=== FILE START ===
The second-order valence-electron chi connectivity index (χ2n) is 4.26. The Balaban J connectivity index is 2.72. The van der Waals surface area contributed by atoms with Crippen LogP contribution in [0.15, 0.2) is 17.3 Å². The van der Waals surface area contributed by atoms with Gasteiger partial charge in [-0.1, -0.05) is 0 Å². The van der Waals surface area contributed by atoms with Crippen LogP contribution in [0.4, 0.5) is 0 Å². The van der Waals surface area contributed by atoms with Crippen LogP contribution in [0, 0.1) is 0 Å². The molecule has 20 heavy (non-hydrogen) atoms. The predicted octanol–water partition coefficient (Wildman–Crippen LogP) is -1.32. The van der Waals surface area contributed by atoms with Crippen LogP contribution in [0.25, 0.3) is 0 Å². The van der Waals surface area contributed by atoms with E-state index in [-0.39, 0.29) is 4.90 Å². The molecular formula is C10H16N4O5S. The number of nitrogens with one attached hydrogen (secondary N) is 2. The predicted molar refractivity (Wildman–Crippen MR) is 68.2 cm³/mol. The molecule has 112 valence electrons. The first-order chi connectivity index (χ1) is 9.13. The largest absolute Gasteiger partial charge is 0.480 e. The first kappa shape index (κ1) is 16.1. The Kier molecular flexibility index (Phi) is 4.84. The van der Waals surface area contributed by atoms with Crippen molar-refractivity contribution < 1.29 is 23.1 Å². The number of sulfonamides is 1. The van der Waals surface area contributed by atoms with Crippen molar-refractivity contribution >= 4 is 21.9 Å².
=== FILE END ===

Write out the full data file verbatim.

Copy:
The second-order valence-electron chi connectivity index (χ2n) is 4.26. The Balaban J connectivity index is 2.72. The van der Waals surface area contributed by atoms with Crippen LogP contribution in [0.15, 0.2) is 17.3 Å². The van der Waals surface area contributed by atoms with Gasteiger partial charge in [-0.1, -0.05) is 0 Å². The van der Waals surface area contributed by atoms with Crippen LogP contribution in [0.4, 0.5) is 0 Å². The van der Waals surface area contributed by atoms with Crippen LogP contribution in [0, 0.1) is 0 Å². The molecule has 20 heavy (non-hydrogen) atoms. The predicted octanol–water partition coefficient (Wildman–Crippen LogP) is -1.32. The van der Waals surface area contributed by atoms with Crippen LogP contribution in [0.25, 0.3) is 0 Å². The van der Waals surface area contributed by atoms with E-state index in [-0.39, 0.29) is 4.90 Å². The molecular formula is C10H16N4O5S. The number of nitrogens with one attached hydrogen (secondary N) is 2. The predicted molar refractivity (Wildman–Crippen MR) is 68.2 cm³/mol. The molecule has 112 valence electrons. The first-order chi connectivity index (χ1) is 9.13. The largest absolute Gasteiger partial charge is 0.480 e. The first kappa shape index (κ1) is 16.1. The Kier molecular flexibility index (Phi) is 4.84. The van der Waals surface area contributed by atoms with Crippen molar-refractivity contribution < 1.29 is 23.1 Å². The number of sulfonamides is 1. The van der Waals surface area contributed by atoms with Crippen molar-refractivity contribution >= 4 is 21.9 Å².